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May 3, 2010

The next victim of the criminalization-of-business lottery?

goldman_sachs Although it really shouldn't have surprised anyone, the big business news at the end of last week was the the Department of Justice had opened up a criminal probe of Goldman Sachs well before the filing of the SEC's lawsuit a couple of weeks ago.

Craig Pirrong provides his typically lucid perspective toward the news, while the Epicurean Dealmaker insightfully notes a dynamic involved in the growing cascade against Goldman Sachs that should concern us all. Interestingly, that dynamic is the same one that was involved in the prosecution to death of former Enron chairman, Ken Lay.

Frankly, after almost a decade of misdirected prosecutions of businesspeople, it's confounding that many citizens believe that a prosecution of Goldman Sachs would serve any useful public interest.

It is indisputable that government cannot possibly discover or prosecute all business fraud. But government policies that purport to prevent fraud by prosecuting simply prompt private parties to be less careful in detecting or avoiding fraud in the first place.

Moreover, the utter randomness of the criminalization-of-business policy undermines the public's respect for the rule of law. For example, who can possibly keep up with all the rules that government has invoked in determining whether an important businessperson gets prosecuted for a supposed business crime?

First, there was the Apple Rule, which was quickly followed by the Dell Rule.

Then there was the Buffett Rule, closely followed by the GM Rule.

And who could forget the Geithner Rule?

Frankly, the rule of law has been replaced by what Larry Ribstein has coined the criminalization-of-business lottery where winning or losing becomes random.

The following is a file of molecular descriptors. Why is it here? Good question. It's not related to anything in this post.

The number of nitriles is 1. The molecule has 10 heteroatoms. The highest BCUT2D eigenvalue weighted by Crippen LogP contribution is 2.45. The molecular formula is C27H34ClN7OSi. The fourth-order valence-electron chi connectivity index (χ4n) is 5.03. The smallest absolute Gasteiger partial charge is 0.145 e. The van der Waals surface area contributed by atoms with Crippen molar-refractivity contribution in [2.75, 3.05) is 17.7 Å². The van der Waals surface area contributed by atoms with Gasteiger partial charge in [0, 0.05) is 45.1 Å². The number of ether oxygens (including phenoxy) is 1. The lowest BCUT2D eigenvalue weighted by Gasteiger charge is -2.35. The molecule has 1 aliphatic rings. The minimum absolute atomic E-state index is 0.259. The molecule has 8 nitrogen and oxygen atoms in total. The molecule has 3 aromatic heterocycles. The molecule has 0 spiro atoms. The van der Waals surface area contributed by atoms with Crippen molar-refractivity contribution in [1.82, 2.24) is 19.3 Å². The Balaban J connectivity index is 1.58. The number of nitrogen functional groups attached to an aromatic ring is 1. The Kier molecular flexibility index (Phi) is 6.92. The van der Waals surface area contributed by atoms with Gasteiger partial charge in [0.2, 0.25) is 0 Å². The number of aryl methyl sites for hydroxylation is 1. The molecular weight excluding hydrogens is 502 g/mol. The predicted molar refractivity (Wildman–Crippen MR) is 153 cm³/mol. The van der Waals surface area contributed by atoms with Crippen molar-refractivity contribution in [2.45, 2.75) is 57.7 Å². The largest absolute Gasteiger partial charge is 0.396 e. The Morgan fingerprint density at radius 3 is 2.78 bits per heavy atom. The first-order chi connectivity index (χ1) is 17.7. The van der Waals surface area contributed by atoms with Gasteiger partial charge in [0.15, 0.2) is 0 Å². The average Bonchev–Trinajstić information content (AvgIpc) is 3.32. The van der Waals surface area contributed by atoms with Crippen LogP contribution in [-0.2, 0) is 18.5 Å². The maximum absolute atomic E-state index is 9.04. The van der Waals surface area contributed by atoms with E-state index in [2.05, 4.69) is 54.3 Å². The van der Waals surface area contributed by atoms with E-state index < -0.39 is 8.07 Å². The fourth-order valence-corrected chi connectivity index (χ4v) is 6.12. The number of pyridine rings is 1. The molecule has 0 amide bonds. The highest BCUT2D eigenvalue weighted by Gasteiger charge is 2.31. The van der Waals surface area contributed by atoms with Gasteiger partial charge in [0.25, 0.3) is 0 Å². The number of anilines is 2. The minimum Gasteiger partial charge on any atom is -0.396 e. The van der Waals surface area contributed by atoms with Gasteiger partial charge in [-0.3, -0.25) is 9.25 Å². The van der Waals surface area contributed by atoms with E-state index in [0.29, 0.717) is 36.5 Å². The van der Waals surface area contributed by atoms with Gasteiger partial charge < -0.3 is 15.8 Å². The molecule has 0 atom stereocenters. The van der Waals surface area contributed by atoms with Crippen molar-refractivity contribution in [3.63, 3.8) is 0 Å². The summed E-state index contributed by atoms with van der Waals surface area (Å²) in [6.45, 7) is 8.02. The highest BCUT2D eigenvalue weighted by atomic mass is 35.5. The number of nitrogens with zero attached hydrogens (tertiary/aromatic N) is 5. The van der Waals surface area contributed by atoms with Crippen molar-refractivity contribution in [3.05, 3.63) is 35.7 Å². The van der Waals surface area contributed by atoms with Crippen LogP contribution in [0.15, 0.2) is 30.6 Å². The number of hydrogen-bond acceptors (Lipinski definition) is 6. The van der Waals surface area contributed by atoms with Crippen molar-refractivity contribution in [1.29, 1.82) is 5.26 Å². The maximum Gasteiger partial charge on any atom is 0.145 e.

For instance, the owners of Long Term Capital Management may have been the earliest winners in the most recent era. On the other hand, Jamie Olis may have been the earliest big loser.

Martha Stewart lost, but at least never lost her business enterprise. Frank Quattrone also lost, but then he won, although I suspect that he believes that he lost overall.

Subsequently, Theodore Sihpol won while Bill Fuhs and his family lost a year of his life before he won, too. But he and his family will never get that year back.

And no one lost bigger than Jeff Skilling.

Meanwhile, although mainstream media darlings Steve Jobs and Warren Buffett won, several of Buffett's associates did not fare as well. Neither did Greg Reyes.

And who knows about those Lehman Brothers executives -- they may be winners, after all? I mean, everyone was doing it, right? But you never know for sure.

Finally, who possibly can justify what Bill Furst has been through?

Just as with a gambling lottery, there is no rhyme or reason as to who wins or loses in the criminalization-of-business lottery. But in this lottery -- which does little or nothing to deter the true business criminals of the world -- the losers and their families give up much more than merely money.

A truly civil society would find a better way.

Posted by Tom at May 3, 2010 12:01 AM |

Comments

Great points, Tom. Indeed, when prosecutors are nothing more than ambitious careerists, and they are armed with laws that enable them to criminalize about everything, then there are no barriers.

Posted by: William Anderson Author Profile Page at May 6, 2010 10:08 PM

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